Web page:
The primary objective of this task was to perform a variability study of the high activity waste (HAW) acidic feed to determine the impact of feed variability on the quality of the final grout and on the mixability of the salt solution into the dry powders. The HAW acidic feeds were processed through the neutralization/pH process, targeting a final pH of 12. These fluids were then blended with the dry materials to make the final waste forms. A secondary objective was to determine if elemental substitution for cost prohibitive or toxic elements in the simulant affects the mixing response, thus providing a more economical simulant for use in full scale tests. Though not an objective, the HAW simulant used in the full scale tests was also tested and compared to the results from this task. A statistically designed test matrix was developed based on the maximum molarity inputs used to make the acidic solutions. The maximum molarity inputs were: 7.39 HNO{sub 3}, 0.11618 gallium, 0.5423 silver, and 1.1032 'other' metals based on their NO{sub 3}{sup -} contribution. Substitution of the elements aluminum for gallium and copper for silver was also considered in this test matrix, resulting in a total of 40 tests. During the NaOH addition, the neutralization/pH adjustment process was controlled to a maximum temperature of 60 C. The neutralized/pH adjusted simulants were blended with Portland cement and zircon flour at a water to cement mass ratio of 0.30. The mass ratio of zircon flour to Portland cement was 1/12. The grout was made using a Hobart N-50 mixer running at low speed for two minutes to incorporate and properly wet the dry solids with liquid and at medium speed for five minutes for mixing. The resulting fresh grout was measured for three consecutive yield stress measurements. The cured ...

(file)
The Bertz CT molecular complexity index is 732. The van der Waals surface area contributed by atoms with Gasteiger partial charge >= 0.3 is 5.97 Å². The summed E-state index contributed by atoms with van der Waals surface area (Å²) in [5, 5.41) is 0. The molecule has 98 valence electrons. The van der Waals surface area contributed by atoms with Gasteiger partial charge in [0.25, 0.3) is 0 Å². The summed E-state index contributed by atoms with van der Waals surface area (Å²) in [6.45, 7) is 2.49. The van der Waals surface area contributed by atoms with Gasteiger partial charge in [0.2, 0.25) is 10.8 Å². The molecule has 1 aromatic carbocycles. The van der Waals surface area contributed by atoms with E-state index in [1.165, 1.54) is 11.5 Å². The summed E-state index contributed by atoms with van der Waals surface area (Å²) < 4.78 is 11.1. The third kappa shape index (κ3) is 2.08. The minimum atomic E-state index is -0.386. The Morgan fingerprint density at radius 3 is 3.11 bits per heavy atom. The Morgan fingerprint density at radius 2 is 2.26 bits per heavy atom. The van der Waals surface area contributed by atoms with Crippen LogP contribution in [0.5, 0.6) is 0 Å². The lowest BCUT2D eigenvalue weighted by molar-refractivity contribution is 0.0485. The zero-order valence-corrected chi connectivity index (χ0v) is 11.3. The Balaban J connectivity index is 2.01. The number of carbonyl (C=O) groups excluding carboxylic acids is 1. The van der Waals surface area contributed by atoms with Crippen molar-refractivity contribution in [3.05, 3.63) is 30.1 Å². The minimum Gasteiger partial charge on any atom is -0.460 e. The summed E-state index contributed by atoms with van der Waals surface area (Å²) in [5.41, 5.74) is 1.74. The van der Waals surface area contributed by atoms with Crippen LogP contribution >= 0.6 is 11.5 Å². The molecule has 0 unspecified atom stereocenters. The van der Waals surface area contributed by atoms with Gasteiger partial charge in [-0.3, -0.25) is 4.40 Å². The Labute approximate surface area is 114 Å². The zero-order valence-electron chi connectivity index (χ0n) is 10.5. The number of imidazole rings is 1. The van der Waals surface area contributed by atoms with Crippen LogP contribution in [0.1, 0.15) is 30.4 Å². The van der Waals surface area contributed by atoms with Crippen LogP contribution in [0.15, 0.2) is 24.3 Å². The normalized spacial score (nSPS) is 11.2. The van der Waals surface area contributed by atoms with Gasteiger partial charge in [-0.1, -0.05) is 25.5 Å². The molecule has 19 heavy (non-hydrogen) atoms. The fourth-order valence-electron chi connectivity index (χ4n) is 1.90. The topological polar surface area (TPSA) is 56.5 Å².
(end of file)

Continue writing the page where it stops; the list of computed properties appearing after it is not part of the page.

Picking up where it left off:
Earmarks Disclosed by Congress: FY2008 and FY2009 Regular Appropriations Bills
This report provides information on the earmarks disclosed by the House and Senate for the 12 regular, annual appropriations bills for each of FY2008 and FY2009. The report directly analyzes the data in the earmark disclosure lists, without additions or deletions.
Calibration of an interfacial force microscope for MEMS metrology : FY08-09 activities.
Progress in MEMS fabrication has enabled a wide variety of force and displacement sensing devices to be constructed. One device under intense development at Sandia is a passive shock switch, described elsewhere (Mitchell 2008). A goal of all MEMS devices, including the shock switch, is to achieve a high degree of reliability. This, in turn, requires systematic methods for validating device performance during each iteration of design. Once a design is finalized, suitable tools are needed to provide quality assurance for manufactured devices. To ensure device performance, measurements on these devices must be traceable to NIST standards. In addition, accurate metrology of MEMS components is needed to validate mechanical models that are used to design devices to accelerate development and meet emerging needs. Progress towards a NIST-traceable calibration method is described for a next-generation, 2D Interfacial Force Microscope (IFM) for applications in MEMS metrology and qualification. Discussed are the results of screening several suitable calibration methods and the known sources of uncertainty in each method.
FY08 Annual Report: Amorphous Semiconductors for Gamma Radiation Detection (ASGRAD)